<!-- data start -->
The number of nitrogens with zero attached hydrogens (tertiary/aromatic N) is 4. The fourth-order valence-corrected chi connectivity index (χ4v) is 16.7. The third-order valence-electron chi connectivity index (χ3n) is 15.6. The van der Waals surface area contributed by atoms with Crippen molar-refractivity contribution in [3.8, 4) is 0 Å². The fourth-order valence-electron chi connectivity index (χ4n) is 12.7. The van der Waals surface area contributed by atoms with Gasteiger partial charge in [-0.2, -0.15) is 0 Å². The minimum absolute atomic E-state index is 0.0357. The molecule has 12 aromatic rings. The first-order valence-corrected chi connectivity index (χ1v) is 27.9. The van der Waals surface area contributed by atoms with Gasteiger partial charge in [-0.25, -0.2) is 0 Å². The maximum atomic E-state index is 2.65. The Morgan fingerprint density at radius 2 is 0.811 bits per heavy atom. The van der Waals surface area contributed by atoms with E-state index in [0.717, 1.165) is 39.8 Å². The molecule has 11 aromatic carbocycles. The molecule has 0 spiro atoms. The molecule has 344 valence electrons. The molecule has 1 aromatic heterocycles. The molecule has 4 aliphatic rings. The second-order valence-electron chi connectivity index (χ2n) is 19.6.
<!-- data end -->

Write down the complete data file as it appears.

The number of nitrogens with zero attached hydrogens (tertiary/aromatic N) is 4. The fourth-order valence-corrected chi connectivity index (χ4v) is 16.7. The third-order valence-electron chi connectivity index (χ3n) is 15.6. The van der Waals surface area contributed by atoms with Crippen molar-refractivity contribution in [3.8, 4) is 0 Å². The fourth-order valence-electron chi connectivity index (χ4n) is 12.7. The van der Waals surface area contributed by atoms with Gasteiger partial charge in [-0.2, -0.15) is 0 Å². The minimum absolute atomic E-state index is 0.0357. The molecule has 12 aromatic rings. The first-order valence-corrected chi connectivity index (χ1v) is 27.9. The van der Waals surface area contributed by atoms with Gasteiger partial charge in [-0.25, -0.2) is 0 Å². The maximum atomic E-state index is 2.65. The Morgan fingerprint density at radius 2 is 0.811 bits per heavy atom. The van der Waals surface area contributed by atoms with E-state index in [0.717, 1.165) is 39.8 Å². The molecule has 11 aromatic carbocycles. The molecule has 0 spiro atoms. The molecule has 344 valence electrons. The molecule has 1 aromatic heterocycles. The molecule has 4 aliphatic rings. The second-order valence-electron chi connectivity index (χ2n) is 19.6.